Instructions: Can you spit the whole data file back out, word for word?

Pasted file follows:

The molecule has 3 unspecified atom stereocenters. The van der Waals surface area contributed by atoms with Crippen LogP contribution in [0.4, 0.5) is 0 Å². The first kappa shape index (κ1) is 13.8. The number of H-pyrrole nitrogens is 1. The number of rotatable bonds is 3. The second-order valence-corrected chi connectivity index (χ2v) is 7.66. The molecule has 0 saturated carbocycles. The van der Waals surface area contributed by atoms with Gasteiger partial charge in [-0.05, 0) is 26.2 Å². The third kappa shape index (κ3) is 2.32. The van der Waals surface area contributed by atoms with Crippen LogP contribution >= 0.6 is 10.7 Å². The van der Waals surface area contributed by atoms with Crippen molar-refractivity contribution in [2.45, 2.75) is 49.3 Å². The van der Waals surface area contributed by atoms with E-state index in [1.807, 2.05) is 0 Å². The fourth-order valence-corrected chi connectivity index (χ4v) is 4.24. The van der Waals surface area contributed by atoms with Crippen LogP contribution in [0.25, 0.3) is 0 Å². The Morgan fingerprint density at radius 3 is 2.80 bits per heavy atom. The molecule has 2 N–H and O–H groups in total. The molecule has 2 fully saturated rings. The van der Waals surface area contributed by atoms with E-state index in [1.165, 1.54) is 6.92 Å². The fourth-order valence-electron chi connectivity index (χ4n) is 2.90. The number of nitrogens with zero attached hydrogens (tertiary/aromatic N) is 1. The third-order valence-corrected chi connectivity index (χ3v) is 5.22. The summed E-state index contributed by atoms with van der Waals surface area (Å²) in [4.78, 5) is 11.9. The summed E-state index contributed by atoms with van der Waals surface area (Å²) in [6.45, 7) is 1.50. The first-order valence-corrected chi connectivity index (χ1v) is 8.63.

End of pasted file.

The molecule has 3 unspecified atom stereocenters. The van der Waals surface area contributed by atoms with Crippen LogP contribution in [0.4, 0.5) is 0 Å². The first kappa shape index (κ1) is 13.8. The number of H-pyrrole nitrogens is 1. The number of rotatable bonds is 3. The second-order valence-corrected chi connectivity index (χ2v) is 7.66. The molecule has 0 saturated carbocycles. The van der Waals surface area contributed by atoms with Gasteiger partial charge in [-0.05, 0) is 26.2 Å². The third kappa shape index (κ3) is 2.32. The van der Waals surface area contributed by atoms with Crippen LogP contribution >= 0.6 is 10.7 Å². The van der Waals surface area contributed by atoms with Crippen molar-refractivity contribution in [2.45, 2.75) is 49.3 Å². The van der Waals surface area contributed by atoms with E-state index in [1.807, 2.05) is 0 Å². The fourth-order valence-corrected chi connectivity index (χ4v) is 4.24. The van der Waals surface area contributed by atoms with Crippen LogP contribution in [0.25, 0.3) is 0 Å². The Morgan fingerprint density at radius 3 is 2.80 bits per heavy atom. The molecule has 2 N–H and O–H groups in total. The molecule has 2 fully saturated rings. The van der Waals surface area contributed by atoms with E-state index in [1.165, 1.54) is 6.92 Å². The fourth-order valence-electron chi connectivity index (χ4n) is 2.90. The number of nitrogens with zero attached hydrogens (tertiary/aromatic N) is 1. The third-order valence-corrected chi connectivity index (χ3v) is 5.22. The summed E-state index contributed by atoms with van der Waals surface area (Å²) in [4.78, 5) is 11.9. The summed E-state index contributed by atoms with van der Waals surface area (Å²) in [6.45, 7) is 1.50. The first-order valence-corrected chi connectivity index (χ1v) is 8.63.